This actually wasn’t as bad as I was anticipating…and I do love being able to say that. Wordsworth’s language wasn’t half as cryptic as I though it would be, so I had a much easier time understanding him than I did Milton or Donne. I guess it would make sense, though, being as he is a 19th poet as opposed to a 17th century one. Really the only piece I was annoyed with was The Prelude, so let’s do that one first.
The Prelude, Books 1 & XI
Genre: Philosophical and autobiographical poem in blank verse (unrhymed iambic pentameter). Wordsworth began writing this long poem when he was 28 and worked on it for the rest of his life without publishing it. It contains 14 books, but thankfully, we only have to read books I and XI. And I guess what keeps it from being an epic is that it isn’t really a narrative nor does it contain themes that concern an entire people…I think.
Themes: Constant reflection is what I got, especially concerning Book I which is even titled “Introduction – Childhood and School-Time.” Book XI is entitled “Imagination, How Impaired and Restored,” and goes with most of the other books and another general theme of Wordsworth reflecting on his vocation as a poet and how it has developed over his life. It is a spiritual autobiography that focuses on Wordsworth’s mind and imagination, which is in stark contrast to say, someone like Milton, who wrote Paradise Lost and focused on the relationship between man and God.
History: The Prelude was first published three months after Wordsworth’s death and it is said that he was greatly troubled by the idea that it would never be finished. If he had completed it the way he wanted to, it would have been three times longer that Paradise Lost. But honestly, he worked on it from the ages of 28 to 80…if he hadn’t finished it yet, would he ever? Just saying…
Lines composed a few miles above Tintern Abbey
Genre: Tightly structured blank verse with elements of an ode, dramatic monologue, and the conversation poem. The label of conversation poem is chosen as it is Wordsworth’s sister, Dorothy that he is addressing in the end.
Themes: There is much description of the area surrounding the abandoned Tintern Abbey and these descriptions outline Wordsworth’s general theories on nature. He also often looks back on a time when Tintern Abbey was not in ruins, and switches time between the past, present, and future. The poem manages to blend the spiritual with the natural as Wordsworth kind of worships the nature around Tintern Abbey by use of words and phrases such as “divine creation” and “sublime.” Because of the surrounding nature, Wordsworth feels alleviated from his doubts about God, religion, and the meaning of life.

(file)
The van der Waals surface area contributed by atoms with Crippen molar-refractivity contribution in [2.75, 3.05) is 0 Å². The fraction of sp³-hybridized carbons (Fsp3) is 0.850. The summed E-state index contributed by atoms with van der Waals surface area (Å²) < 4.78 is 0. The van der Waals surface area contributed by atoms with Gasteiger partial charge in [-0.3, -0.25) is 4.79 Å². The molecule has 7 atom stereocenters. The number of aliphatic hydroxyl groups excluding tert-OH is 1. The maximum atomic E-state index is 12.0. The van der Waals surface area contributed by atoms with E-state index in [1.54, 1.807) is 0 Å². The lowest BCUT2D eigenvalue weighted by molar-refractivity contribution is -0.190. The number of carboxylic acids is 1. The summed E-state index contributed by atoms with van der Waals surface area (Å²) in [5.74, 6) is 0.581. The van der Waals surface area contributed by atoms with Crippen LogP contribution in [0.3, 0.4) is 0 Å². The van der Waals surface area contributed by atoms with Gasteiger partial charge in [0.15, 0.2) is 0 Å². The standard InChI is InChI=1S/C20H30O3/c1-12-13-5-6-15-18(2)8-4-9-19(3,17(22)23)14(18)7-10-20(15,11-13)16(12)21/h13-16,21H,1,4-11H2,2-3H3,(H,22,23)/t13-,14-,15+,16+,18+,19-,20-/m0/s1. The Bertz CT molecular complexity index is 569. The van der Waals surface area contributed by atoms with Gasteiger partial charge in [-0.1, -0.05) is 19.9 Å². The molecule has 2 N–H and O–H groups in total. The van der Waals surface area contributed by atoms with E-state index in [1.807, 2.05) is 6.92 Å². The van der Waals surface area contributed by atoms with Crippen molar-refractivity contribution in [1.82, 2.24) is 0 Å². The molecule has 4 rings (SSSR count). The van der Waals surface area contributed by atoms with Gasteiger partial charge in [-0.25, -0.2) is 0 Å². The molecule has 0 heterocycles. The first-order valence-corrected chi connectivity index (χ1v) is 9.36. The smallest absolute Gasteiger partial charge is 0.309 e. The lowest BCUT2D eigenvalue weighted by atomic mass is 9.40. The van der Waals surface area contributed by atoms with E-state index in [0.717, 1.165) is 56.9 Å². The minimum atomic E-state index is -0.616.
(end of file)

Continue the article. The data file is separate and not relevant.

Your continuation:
History: Tintern Abbey was abandoned in 1536, and Wordsworth’s first visit to it was in 1793 and without his sister. Now, in 1798, he is visiting once again with his sister, whom he is addressing in the poem. Wordsworth claims to have composed the entire poem in his mind while walking away from Tintern Abbey, and wrote it down later.
Genre: “Michael” is a pastoral poem that details the life of a simple shepherd and eventually focuses on the loss of his land and eventually his son and life.
Themes: There is definitely a general theme of loss coupled with sacrifice in this poem. Michael’s life initially starts out well as he is a landowning shepherd who eventually gets married and has one son, Luke. Michael then sacrifices half of his land in order to help a nephew who has fallen on hard financial times. In the hope of getting the land back, he sends away his son to the big city to learn a trade a gain the wealth to eventually buy the and back, but instead Luke becomes corrupted by the big city and is forced to leave the country, leaving Michael without his land, son, and eventually his life. For me it is a bigger picture of the loss of the simpler ways of life, as Michael is a simple aging shepherd who loses his son to the big city.